Booker T & The MG’s Melting Pot was a definite choice when it came to picking a catalogue release. I love that the track ‘Green Onions’ features in the Colin Firth & Julianne Moore film, A Single Man. Colin Firth can pack so much punch into a single wink…but enough about that. It’s such a tune but I confess it’s been the main record I’ve really listened to (and jammed to at piano/with friends) by them, so I had to jump into their ‘Melting Pot’.

There’s such an undercurrent of swagger and sensuality in the soulful music of Booker T. & The MG's. In terms of supervision "terms" and those keywords you'll get given by producers and editors, think: swagger, sex, attitude, 'effortlessly cool', slick, 'heist films' - but before 'swagger' became a sort of genre of its own in the trailer world today, which can at times feel very contrived and forced. This is anything but. Melting Pot is the sound of the person that walks into a dimly-lit bar and the world stops. The confident, effortlessly cool main character you want to be when you grow up. Beside the groove of the organ, bass riffs and brooding piano, there's a lot of lighter, 70s fun in here too such as 'Sunny Monday' which has an air of Simon & Garfunkel.

When talking of the swagger, dark, sensual and brooding nature of some of their work, take ‘Fuquawi’, for example...a steady, pulsing drum beat, low piano octaves hammered in the low end, with guitar and distinctive organ lines carrying the melodies. Surprisingly, the energy actually decreases throughout the track, despite the strong, 'statement' and pretty light-hearted and fun start. The mood gets darker and feels like it's running out of momentum as it progresses. It's quite repetitive, and the pulsing beat starts to feel quite laborious and 'march-like'; the previously punchy organ becomes more drawn out and feels like it's fighting the rigidity of the rhythm.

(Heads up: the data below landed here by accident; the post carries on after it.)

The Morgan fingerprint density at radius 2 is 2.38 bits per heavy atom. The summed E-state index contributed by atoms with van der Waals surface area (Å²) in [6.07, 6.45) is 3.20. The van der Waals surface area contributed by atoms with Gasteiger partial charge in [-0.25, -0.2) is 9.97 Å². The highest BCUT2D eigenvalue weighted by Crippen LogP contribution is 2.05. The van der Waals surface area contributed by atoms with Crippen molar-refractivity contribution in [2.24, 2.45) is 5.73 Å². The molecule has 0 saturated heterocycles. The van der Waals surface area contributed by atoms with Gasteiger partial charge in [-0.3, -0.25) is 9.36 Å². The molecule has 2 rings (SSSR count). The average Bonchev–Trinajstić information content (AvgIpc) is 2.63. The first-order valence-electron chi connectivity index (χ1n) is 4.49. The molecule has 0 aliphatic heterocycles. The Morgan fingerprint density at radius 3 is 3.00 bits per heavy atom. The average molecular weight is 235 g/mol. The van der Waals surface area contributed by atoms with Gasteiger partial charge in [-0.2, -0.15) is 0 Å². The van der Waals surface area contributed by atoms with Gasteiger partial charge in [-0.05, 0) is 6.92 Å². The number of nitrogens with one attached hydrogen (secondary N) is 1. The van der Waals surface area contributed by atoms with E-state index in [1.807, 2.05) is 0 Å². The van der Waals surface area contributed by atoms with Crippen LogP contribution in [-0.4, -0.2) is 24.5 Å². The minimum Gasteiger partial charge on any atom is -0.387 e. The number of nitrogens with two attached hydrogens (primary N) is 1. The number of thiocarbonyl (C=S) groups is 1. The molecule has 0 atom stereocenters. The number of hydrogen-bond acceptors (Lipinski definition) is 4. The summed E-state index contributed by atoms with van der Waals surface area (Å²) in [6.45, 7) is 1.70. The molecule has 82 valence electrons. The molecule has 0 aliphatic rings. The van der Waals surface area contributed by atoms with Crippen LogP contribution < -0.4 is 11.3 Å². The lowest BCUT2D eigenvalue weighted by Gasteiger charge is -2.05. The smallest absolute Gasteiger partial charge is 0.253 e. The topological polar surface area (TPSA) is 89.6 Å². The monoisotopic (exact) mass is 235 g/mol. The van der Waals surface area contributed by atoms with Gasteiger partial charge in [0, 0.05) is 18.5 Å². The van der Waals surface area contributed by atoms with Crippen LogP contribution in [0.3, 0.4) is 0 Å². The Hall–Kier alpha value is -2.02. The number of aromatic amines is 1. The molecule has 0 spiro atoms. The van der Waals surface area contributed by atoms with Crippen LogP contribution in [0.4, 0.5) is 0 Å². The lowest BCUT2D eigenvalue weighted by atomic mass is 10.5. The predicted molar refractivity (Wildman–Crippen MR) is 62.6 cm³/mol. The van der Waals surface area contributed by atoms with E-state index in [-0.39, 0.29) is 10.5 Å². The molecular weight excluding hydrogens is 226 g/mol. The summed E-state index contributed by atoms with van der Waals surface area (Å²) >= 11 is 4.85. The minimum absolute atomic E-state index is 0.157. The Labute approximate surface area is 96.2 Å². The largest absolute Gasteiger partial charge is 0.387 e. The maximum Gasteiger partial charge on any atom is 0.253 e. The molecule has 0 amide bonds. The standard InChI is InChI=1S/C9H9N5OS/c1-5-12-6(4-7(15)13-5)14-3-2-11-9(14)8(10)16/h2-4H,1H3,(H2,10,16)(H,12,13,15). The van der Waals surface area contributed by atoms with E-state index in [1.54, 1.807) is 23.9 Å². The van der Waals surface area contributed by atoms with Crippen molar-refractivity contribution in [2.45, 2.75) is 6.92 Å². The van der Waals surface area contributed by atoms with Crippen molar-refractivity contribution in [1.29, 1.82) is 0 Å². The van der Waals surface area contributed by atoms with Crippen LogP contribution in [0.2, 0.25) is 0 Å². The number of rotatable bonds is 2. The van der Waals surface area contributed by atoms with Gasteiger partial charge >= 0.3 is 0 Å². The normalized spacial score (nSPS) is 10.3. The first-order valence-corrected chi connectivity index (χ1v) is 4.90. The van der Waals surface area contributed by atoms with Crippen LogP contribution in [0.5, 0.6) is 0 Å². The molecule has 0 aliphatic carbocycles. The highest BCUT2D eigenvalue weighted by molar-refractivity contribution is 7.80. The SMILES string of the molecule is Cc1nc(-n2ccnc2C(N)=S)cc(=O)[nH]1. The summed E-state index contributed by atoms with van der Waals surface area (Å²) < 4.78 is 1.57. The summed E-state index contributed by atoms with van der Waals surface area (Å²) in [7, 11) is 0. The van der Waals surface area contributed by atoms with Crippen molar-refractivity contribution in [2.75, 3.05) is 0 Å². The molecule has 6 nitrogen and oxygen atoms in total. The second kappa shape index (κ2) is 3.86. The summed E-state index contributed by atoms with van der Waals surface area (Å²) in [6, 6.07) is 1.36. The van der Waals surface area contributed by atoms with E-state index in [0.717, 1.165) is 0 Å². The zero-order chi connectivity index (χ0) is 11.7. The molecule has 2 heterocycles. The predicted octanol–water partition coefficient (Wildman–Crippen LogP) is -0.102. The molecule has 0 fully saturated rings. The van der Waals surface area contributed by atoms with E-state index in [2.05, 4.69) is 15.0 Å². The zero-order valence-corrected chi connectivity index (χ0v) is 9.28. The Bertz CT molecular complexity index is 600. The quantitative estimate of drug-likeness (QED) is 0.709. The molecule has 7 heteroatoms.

If you're looking for a real sultry, slow and drawn out waltz brimming with longing for a romance/drama, look no further than the mid-section of 'Back Home'. It's full of the feeling of 'inevitable reunion', the feeling of someone winning back the heart of their partner and the unbearable sexual tension. Everything there is hinted at in 'Green Onions' like I mentioned, but stripped back, slowed down and incredibly exposed. It's a bit of a hidden section, which almost adds to the magic and sex appeal it creates, as if you've discovered some hidden secret. It's completely at odds with the sunny, sprightly optimism of the rest of the track and acts as a complete pull-back in tempo and mood. 

I've touched on it already, but with Booker T, you can cover slick/'swaggery' dramas with protagonists who exude charm, confidence and are effortlessly cool, or heists that want an 'edge' - something like Baby Driver. But the lighter, romantic, sultry and optimistic groove/funk elements (e.g. my note on 'Back Home') lend them so well to rom-coms, period dramas, and comedies, as well. Thrillers needing something brooding, moody, and jazz-influenced for something a bit off-kilter, you could really lean into the sinister side of some of their tracks.

If you’d like to know more, or you’re keen to discover more of our repertoire, please contact: